75 feet of 48" wide chicken wire
9- 4X4X8' Doug fir for posts
6- 2x8x10' Doug fir
5 -2X6X10' Doug fir (1 2x6 is used as a rafter at center of the Aviary)
3-2X8X 14' Doug fir
2 2X6X14' Doug fir
2-2X4X10' Doug fir
1-2X4X14' Doug fir
3-2X4X8' for making 2 doors. (Double entry design)
16- 1x2x8' firing strips
5 bags of ready mix concrete (1 bag will fill holes for 2 posts.)
3 1/2 inch long deck screws approx 5 lbs
Hinges and hardware as needed for your specific door design.
1 1/2 inch long or longer Finishing nails for nailing firing strips
Primer and paint. (please don't try to paint raw wood without primer and expect it to look good)
All materials bought new at Home Depot cost me Approx $250
I am able to use Doug Fir in our climate since it is very dry here. you may want to use Redwood or Cedar.
here is a list of the basic requirement to construct the parts. I will start by saying this design is very very simple.
all posts are set in the ground 12 inches and set with concrete. remember to build the concrete up around each post so that water is shed away from the wood. one of the hardest parts of this or any construction is assuring that you walls are square or 90 degrees to each other and still straight with other buildings etc. Pay careful attention to these details. They can make a lot of difference in whether your finished work looks like it belongs there and is attractive or if it looks like an accident waiting to happen. Plumb, Level and Square are details you want to take the time to get right.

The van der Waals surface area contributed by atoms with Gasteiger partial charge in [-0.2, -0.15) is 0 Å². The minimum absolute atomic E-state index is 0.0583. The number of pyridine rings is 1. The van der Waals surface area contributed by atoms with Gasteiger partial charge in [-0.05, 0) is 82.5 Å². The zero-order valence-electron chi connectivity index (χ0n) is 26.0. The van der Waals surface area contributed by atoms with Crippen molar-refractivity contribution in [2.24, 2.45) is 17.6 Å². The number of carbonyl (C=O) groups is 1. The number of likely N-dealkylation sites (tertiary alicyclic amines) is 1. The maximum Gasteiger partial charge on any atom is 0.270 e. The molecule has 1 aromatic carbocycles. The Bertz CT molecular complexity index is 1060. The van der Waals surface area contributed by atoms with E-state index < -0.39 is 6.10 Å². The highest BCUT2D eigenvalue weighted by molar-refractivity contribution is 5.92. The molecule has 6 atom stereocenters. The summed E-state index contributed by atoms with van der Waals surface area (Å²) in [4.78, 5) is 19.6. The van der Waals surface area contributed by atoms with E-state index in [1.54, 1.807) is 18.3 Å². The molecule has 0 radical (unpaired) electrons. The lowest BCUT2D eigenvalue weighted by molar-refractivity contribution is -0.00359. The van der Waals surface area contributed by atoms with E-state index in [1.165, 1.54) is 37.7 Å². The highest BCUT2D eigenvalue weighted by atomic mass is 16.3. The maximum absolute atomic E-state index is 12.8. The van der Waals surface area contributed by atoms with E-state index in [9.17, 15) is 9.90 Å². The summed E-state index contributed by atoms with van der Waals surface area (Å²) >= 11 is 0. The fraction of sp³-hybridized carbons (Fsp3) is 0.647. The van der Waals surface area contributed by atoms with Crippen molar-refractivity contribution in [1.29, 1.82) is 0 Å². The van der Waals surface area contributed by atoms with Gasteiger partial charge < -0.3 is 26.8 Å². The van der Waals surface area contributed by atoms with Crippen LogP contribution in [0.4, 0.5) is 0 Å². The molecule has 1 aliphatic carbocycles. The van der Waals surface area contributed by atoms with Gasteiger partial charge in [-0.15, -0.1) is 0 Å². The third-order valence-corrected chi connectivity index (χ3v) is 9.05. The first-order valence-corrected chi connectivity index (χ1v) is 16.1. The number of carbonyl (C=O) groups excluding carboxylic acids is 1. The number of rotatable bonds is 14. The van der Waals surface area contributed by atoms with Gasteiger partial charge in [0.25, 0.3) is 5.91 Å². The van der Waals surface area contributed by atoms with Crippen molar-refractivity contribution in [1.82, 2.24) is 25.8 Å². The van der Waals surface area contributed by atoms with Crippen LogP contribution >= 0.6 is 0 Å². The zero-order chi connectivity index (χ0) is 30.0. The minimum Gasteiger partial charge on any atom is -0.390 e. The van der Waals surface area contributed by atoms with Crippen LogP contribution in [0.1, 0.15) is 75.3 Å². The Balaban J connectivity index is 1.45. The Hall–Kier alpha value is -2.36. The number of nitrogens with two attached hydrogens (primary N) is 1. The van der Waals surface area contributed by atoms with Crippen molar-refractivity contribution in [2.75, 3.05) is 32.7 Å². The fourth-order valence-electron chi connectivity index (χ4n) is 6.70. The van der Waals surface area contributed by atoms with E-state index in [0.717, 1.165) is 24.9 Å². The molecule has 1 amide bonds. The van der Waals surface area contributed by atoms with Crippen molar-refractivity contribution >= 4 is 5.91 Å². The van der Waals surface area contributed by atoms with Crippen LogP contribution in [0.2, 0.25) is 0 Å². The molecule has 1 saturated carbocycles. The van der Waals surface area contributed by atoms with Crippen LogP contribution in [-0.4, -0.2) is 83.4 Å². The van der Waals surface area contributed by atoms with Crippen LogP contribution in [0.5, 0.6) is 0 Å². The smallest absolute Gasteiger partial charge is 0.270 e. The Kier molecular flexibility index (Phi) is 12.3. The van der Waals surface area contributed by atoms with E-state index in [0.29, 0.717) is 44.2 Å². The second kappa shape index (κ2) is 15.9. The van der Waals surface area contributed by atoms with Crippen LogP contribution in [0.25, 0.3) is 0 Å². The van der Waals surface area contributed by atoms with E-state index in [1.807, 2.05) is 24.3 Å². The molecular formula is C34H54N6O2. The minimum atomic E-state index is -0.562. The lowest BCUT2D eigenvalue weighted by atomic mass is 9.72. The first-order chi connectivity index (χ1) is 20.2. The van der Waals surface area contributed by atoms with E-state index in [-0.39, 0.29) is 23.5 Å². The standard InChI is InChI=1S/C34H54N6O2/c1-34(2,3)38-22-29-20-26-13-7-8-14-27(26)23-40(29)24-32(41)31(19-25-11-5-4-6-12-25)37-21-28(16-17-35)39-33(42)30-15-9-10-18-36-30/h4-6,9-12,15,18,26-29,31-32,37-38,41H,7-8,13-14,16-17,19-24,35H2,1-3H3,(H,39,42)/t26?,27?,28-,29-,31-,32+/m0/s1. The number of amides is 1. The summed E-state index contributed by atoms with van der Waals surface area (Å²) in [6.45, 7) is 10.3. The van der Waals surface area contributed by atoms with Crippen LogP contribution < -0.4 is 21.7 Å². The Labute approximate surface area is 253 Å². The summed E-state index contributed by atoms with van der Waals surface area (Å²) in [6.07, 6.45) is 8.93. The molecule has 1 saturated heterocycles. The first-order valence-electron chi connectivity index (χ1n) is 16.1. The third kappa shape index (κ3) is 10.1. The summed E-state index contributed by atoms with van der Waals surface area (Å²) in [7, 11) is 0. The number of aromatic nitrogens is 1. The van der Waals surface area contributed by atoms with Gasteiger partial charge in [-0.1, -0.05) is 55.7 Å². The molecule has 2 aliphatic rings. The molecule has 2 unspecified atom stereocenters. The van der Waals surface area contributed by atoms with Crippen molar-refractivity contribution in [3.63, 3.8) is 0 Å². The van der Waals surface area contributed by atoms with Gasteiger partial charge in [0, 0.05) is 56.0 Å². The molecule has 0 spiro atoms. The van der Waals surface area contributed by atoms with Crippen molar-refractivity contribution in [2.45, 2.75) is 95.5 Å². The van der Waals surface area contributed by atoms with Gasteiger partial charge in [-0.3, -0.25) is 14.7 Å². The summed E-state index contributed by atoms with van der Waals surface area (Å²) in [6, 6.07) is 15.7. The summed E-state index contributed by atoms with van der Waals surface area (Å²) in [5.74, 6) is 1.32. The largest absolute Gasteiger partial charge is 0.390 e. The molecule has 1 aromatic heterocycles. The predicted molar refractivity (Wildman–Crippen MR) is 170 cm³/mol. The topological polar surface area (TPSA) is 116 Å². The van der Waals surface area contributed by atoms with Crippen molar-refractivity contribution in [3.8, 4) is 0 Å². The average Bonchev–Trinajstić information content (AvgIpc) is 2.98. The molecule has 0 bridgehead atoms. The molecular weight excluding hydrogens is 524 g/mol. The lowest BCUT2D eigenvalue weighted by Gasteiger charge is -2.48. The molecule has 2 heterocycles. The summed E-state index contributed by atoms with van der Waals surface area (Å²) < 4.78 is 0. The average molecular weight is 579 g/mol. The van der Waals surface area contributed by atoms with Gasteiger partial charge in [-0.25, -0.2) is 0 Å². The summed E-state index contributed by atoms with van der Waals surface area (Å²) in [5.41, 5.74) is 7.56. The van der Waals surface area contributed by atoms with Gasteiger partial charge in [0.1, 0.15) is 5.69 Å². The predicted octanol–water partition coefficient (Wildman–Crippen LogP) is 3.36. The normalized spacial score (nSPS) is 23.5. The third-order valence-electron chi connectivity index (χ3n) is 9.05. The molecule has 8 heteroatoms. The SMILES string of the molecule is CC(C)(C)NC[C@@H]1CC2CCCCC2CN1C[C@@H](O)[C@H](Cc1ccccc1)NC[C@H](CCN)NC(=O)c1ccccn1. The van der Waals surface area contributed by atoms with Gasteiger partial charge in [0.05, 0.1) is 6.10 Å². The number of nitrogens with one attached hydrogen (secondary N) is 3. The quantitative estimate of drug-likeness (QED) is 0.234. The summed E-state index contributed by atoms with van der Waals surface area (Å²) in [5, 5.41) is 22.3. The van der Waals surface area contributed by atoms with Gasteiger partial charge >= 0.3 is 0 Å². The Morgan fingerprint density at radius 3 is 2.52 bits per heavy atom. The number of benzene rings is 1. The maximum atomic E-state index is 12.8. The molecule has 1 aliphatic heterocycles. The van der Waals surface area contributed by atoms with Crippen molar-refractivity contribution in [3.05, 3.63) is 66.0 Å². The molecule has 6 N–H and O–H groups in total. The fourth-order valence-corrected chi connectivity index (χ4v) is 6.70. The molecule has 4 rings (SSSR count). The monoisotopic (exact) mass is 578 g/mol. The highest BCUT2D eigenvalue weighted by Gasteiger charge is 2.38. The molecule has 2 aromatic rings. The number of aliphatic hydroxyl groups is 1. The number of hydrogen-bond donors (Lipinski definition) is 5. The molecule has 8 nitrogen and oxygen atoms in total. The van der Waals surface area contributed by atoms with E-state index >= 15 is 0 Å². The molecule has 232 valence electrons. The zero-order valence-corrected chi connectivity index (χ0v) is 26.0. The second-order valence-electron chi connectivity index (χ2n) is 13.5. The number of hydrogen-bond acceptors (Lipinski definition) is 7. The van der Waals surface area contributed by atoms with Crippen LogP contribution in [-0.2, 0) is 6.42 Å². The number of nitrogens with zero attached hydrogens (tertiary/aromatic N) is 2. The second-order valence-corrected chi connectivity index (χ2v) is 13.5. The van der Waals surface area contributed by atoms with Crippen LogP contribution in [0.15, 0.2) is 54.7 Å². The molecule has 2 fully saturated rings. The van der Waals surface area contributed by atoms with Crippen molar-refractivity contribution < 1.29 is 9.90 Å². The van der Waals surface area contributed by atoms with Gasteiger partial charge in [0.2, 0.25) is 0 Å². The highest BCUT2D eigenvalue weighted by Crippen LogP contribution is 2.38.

there will be 3 posts on each side and two additional posts for the door. locate and set all posts plumb level and square to each other. You may need to get a little creative in how to hold all the posts in place so they do not move as you fill holes with concrete. but taking great care in this regard pays huge benefits. I will suggest one method that would work well for this project. lay all the post on flat ground spaced exactly as you will need them for them to all fit in the holes you have dug. screw a 2x8 to them with just one screw (pre drill a hole through 2X8 slightly large than the threads on the screw). Make sure the bottom edge of this 2X8 is exactly 7 feet from the top of the post. this makes the 2x8 act as both a depth gauge and a spacer for the posts. now stand the posts and the 2X8 up and place all the posts in their holes. you will need the help of at least one other person and two would be even better. now you can adjust and brace each post for plumb (straight up and down) and the 2X8 for level. I suggest you brace the post very securely. my prefered method is to nail a 2x4 to the post and then run it at an angle to the ground I hold it in place with a concrete stake and 16 penny nail. I then nail a 2x4 between the posts that hold the tops in place. however you figure out how to brace them.there is no such thing as braced to well. you can then mix your concrete and fill the holes. (note make sure you have at least two posts ready to be filled for each bag of concrete you mix). allow 24 hours for the concrete to set up before removing any braces. if you placed the braces so they will not be in the way of screwing on the 2X material, and you have braced the posts very securely. you do not need to stop even though the concrete is still wet. If you have used the method I have suggested here you should have the 1st 2X8 already screwed on with at least one screw per post. you can simply place the next 2X8 on top of the first one. pre drill through the 2X and screw this board to the post. repeat for the third 2X8 as well as a 2X4 for the top piece. each 2X8 should be fastened at each post with 3 screws. the 2X4 only needs two at each post. At this point the the posts are being held level plumb and held at the correct distance from each other very securely. The idea is to construct a box that is so strong it can actually stand on its own and placing the Posts in the ground is not really necessary. putting the 2X6s at the top of the posts can be a bit tricky. But here are some tips to make it much easier. First take the first 2x6 and place it on top of the 2X4 you just got finished screwing to the posts. this then allows you to pre drill the holes at each post. in fact just go ahead and pre drill both 2X6s this way. Now no matter how careful you where in getting each post to be 7 feet tall. nothing is perfect. nobody will see it either. what they will see is the gap between the bottom boards and the top boards. measure from the top of the last 2X4 up each post 47 inches. this is where the bottom edge of the first 2X6 will be placed. you will need help from a couple of people but hold the 2X6 in place and screw it to the posts with at least 2 screws at each post. you can them set the 2nd 2X6 on top of the first and screw it not place without all the effort needed to hold it.